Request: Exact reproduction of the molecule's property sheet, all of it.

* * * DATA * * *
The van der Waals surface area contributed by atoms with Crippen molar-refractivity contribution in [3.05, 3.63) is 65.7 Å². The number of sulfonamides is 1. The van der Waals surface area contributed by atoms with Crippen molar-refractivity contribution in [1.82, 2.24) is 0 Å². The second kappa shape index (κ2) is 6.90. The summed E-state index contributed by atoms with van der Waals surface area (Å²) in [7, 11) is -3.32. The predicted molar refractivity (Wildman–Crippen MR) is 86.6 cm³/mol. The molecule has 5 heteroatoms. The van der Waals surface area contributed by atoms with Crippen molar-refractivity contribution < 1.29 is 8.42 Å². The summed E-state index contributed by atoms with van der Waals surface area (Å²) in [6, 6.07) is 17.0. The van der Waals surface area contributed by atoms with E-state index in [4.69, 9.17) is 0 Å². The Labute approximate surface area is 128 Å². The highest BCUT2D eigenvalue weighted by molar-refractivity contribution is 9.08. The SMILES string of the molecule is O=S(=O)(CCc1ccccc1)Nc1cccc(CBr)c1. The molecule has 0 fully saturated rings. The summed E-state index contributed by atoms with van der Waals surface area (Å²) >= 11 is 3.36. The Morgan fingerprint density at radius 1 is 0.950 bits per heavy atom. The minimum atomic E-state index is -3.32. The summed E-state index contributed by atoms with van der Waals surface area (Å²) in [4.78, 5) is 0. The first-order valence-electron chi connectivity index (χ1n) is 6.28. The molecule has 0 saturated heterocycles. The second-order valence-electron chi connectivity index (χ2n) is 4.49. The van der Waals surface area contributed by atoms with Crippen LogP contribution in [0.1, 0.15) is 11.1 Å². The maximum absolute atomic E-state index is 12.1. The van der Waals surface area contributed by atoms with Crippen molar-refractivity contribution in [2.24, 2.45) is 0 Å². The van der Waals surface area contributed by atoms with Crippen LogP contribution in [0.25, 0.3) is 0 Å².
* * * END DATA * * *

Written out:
The van der Waals surface area contributed by atoms with Crippen molar-refractivity contribution in [3.05, 3.63) is 65.7 Å². The number of sulfonamides is 1. The van der Waals surface area contributed by atoms with Crippen molar-refractivity contribution in [1.82, 2.24) is 0 Å². The second kappa shape index (κ2) is 6.90. The summed E-state index contributed by atoms with van der Waals surface area (Å²) in [7, 11) is -3.32. The predicted molar refractivity (Wildman–Crippen MR) is 86.6 cm³/mol. The molecule has 5 heteroatoms. The van der Waals surface area contributed by atoms with Crippen molar-refractivity contribution < 1.29 is 8.42 Å². The summed E-state index contributed by atoms with van der Waals surface area (Å²) in [6, 6.07) is 17.0. The van der Waals surface area contributed by atoms with E-state index in [4.69, 9.17) is 0 Å². The Labute approximate surface area is 128 Å². The highest BCUT2D eigenvalue weighted by molar-refractivity contribution is 9.08. The SMILES string of the molecule is O=S(=O)(CCc1ccccc1)Nc1cccc(CBr)c1. The molecule has 0 fully saturated rings. The summed E-state index contributed by atoms with van der Waals surface area (Å²) >= 11 is 3.36. The Morgan fingerprint density at radius 1 is 0.950 bits per heavy atom. The minimum atomic E-state index is -3.32. The summed E-state index contributed by atoms with van der Waals surface area (Å²) in [4.78, 5) is 0. The first-order valence-electron chi connectivity index (χ1n) is 6.28. The molecule has 0 saturated heterocycles. The second-order valence-electron chi connectivity index (χ2n) is 4.49. The van der Waals surface area contributed by atoms with Crippen LogP contribution in [0.1, 0.15) is 11.1 Å². The maximum absolute atomic E-state index is 12.1. The van der Waals surface area contributed by atoms with Crippen molar-refractivity contribution in [2.24, 2.45) is 0 Å². The van der Waals surface area contributed by atoms with Crippen LogP contribution in [0.25, 0.3) is 0 Å².